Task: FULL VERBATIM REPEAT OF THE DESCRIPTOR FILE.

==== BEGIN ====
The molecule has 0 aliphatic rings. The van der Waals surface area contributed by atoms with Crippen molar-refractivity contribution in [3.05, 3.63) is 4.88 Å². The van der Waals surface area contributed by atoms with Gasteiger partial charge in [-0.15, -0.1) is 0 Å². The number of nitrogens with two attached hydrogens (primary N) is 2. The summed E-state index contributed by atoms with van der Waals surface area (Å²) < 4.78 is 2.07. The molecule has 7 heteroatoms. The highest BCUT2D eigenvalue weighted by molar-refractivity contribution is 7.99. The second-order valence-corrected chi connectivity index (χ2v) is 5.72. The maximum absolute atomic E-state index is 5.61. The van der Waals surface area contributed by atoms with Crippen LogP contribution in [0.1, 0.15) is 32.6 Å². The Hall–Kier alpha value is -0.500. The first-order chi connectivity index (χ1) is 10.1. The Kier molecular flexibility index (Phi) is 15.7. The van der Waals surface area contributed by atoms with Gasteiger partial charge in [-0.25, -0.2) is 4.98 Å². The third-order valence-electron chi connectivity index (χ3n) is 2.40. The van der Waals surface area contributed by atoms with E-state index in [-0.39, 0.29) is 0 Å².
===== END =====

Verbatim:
The molecule has 0 aliphatic rings. The van der Waals surface area contributed by atoms with Crippen molar-refractivity contribution in [3.05, 3.63) is 4.88 Å². The van der Waals surface area contributed by atoms with Gasteiger partial charge in [-0.15, -0.1) is 0 Å². The number of nitrogens with two attached hydrogens (primary N) is 2. The summed E-state index contributed by atoms with van der Waals surface area (Å²) < 4.78 is 2.07. The molecule has 7 heteroatoms. The highest BCUT2D eigenvalue weighted by molar-refractivity contribution is 7.99. The second-order valence-corrected chi connectivity index (χ2v) is 5.72. The maximum absolute atomic E-state index is 5.61. The van der Waals surface area contributed by atoms with Crippen LogP contribution in [0.1, 0.15) is 32.6 Å². The Hall–Kier alpha value is -0.500. The first-order chi connectivity index (χ1) is 10.1. The Kier molecular flexibility index (Phi) is 15.7. The van der Waals surface area contributed by atoms with Gasteiger partial charge in [-0.25, -0.2) is 4.98 Å². The third-order valence-electron chi connectivity index (χ3n) is 2.40. The van der Waals surface area contributed by atoms with E-state index in [-0.39, 0.29) is 0 Å².